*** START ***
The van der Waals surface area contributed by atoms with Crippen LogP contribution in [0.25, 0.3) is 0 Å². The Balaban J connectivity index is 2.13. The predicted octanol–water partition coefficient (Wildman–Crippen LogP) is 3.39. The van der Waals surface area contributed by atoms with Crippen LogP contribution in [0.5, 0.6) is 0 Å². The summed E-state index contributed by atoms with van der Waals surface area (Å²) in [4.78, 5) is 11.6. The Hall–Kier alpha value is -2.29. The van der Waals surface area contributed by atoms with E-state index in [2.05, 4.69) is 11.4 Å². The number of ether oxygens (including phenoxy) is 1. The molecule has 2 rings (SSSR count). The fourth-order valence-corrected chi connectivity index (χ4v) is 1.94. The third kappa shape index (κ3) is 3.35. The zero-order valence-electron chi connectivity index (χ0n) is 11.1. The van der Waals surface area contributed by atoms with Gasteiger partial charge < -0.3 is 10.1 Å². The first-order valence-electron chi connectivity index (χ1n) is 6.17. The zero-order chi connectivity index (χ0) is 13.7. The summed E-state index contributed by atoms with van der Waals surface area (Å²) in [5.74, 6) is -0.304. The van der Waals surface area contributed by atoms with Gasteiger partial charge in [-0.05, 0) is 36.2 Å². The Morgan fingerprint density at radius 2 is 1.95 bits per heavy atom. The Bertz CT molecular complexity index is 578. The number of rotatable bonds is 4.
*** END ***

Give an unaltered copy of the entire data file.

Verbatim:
The van der Waals surface area contributed by atoms with Crippen LogP contribution in [0.25, 0.3) is 0 Å². The Balaban J connectivity index is 2.13. The predicted octanol–water partition coefficient (Wildman–Crippen LogP) is 3.39. The van der Waals surface area contributed by atoms with Crippen LogP contribution in [0.5, 0.6) is 0 Å². The summed E-state index contributed by atoms with van der Waals surface area (Å²) in [4.78, 5) is 11.6. The Hall–Kier alpha value is -2.29. The van der Waals surface area contributed by atoms with E-state index in [2.05, 4.69) is 11.4 Å². The number of ether oxygens (including phenoxy) is 1. The molecule has 2 rings (SSSR count). The fourth-order valence-corrected chi connectivity index (χ4v) is 1.94. The third kappa shape index (κ3) is 3.35. The zero-order valence-electron chi connectivity index (χ0n) is 11.1. The van der Waals surface area contributed by atoms with Gasteiger partial charge < -0.3 is 10.1 Å². The first-order valence-electron chi connectivity index (χ1n) is 6.17. The zero-order chi connectivity index (χ0) is 13.7. The summed E-state index contributed by atoms with van der Waals surface area (Å²) in [5.74, 6) is -0.304. The van der Waals surface area contributed by atoms with Gasteiger partial charge in [-0.05, 0) is 36.2 Å². The Morgan fingerprint density at radius 2 is 1.95 bits per heavy atom. The Bertz CT molecular complexity index is 578. The number of rotatable bonds is 4.